Writing Horror While Horrified – 2020 Insights

I started 2020 focused on writing growth, but the year stymied me. I struggled to put my dread and horror into words. I plugged away, not seeing progress in the weird, liminal space of the year. But changes came anyway.

I’m sharing five things that got me through this year and made my writing, and my writing life, grow.

1. Reading Wider

I made a conscious decision to read outside of my normal choices this year. I sought out stories by Black authors, writers of color, writers in other countries, and trans and queer writers. Reading outside my personal experience made my perspective richer. And celebrating and discussing diverse writers expands opportunities for everyone.

I read outside my genre, choosing current fantasy and science fiction and literary stories. I still love horror best, but expanding my tastes to magical realism and dark literary fiction showed me new places my writing could go.

I read craft books that made me see my writing through a different lens and gave me tips to evolve it. A favorite was “Consider This: Moments in My Writing Life after Which Everything Was Different” by Chuck Palahniuk.

I read nonfiction in my genre this year, including the incredible “Monster, She Wrote: The Women Who Pioneered Horror and Speculative Fiction,” edited by Lisa Kroger and Melanie R. Anderson.

2. More Submissions, More Acceptances, Many More Rejections

I submitted more stories and poems this year than ever before, and I received more acceptances and many more rejections.

All those rejections were a good experience. With so many of them, I saw how different publications handled their communication and got helpful feedback from personal rejections. I also worried less about receiving them. Rejection showed me I was putting work out there, so I was meeting my goal.

Joe Hill’s comments about rejection on Brian Keene’s Horror Show podcast have stuck with me all year.

I’ll be taking this focus on meeting goals instead of perfection into the new year.

3. Gratitude for Writer Colleagues and Mentors

My biggest learning this year came from writing classes and my critique partners.

The key for me was finding writing classes that met my budget (money and time) and were inclusive of horror and dark fiction. My favorite this year was the Advanced Creative Writing Workshop with Storyville Studio. Richard Thomas is a supportive instructor, and I laughed for hours each week in his class. They have great payment-plans, too.

Other genre-inclusive options include writing classes with Cat Rambo and Gabino Iglesias. They both have lower-cost options to make them accessible to all. I’m also grateful for the Writers Atelier community and classes, which are inclusive of writers of every genre and level.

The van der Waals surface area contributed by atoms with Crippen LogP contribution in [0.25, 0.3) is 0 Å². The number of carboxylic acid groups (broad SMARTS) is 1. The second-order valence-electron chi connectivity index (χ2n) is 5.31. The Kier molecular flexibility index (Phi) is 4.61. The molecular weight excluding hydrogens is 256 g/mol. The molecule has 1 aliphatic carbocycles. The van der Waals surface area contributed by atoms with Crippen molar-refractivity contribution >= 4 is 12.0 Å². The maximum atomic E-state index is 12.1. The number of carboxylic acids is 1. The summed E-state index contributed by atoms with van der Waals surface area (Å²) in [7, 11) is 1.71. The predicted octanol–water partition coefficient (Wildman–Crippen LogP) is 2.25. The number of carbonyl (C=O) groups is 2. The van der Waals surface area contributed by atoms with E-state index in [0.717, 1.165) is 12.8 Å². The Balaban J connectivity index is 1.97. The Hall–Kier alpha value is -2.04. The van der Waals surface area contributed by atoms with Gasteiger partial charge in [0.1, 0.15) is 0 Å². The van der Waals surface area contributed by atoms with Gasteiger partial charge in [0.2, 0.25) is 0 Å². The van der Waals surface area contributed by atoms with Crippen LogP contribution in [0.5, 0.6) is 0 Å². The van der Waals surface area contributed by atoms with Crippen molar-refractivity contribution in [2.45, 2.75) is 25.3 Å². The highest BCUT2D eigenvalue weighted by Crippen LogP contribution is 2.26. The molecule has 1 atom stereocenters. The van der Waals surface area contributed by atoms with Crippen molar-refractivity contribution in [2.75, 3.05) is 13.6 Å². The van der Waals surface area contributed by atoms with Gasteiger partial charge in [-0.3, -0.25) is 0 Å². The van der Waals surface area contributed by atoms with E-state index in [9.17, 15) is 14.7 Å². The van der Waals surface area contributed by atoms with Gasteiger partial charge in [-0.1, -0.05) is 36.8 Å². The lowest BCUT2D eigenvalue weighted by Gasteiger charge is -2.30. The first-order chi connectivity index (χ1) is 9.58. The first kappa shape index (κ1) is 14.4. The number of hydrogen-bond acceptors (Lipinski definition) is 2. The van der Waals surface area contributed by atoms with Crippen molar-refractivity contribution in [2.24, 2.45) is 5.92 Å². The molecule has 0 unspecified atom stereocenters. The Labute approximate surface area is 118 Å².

I met many of my critique partners through my writing classes. It’s a gift to find writers who encourage you and push you to be better. I’ve learned so much from talking with writers who do things differently than I do. Serious outliners. Craft book junkies. Self published. Agented. Querying. It didn’t change how I do things, but it informed my own process and developed meaningful relationships.

4. Writing Deeper

I credit Richard Thomas for pushing me to write about my deepest fears in my horror. The deeper I went, the more emotion came through in my writing. Tapping into universal fears affected my readers more, too.

Richard also introduced me to Hopepunk, the idea of hopeful endings in dark fiction. I love a bloody, gruesome ending to a horror story, but learning to incorporate deeper emotions into uncertain endings and the power of a glimmer of hope in the darkness added depth to my stories.

Magical realism and supernatural love stories blossomed from digging deeper in my horror writing, which has surprised and delighted me.

5. Celebrated the Goals of Writer and Publishing Friends

I was lucky to submit stories alongside friends a few times this year. We shared open calls, cheered each other through writing, and celebrated or comforted each other when responses came. Writing can be isolating. Having writer friends through the process shored me up. I’m closing the year feeling grateful for what I’ve learned and the amazing writing people I’ve grown closer to.

My wish for you, fellow writer, is you get to look ahead to 2021 with hope in your heart. Write for fun. Treasure the rejections because they show you’re putting in the work. And love your writing, the process and what you create. You are amazing.


  • Richard Thomas
    December 31, 2020

    Thanks for the kind words. You’re doing amazing work, and I’m honored to have played a small role in your development. You’re really tapping into some uncanny, unsettling, emotional work. Just LOVE reading your stories.

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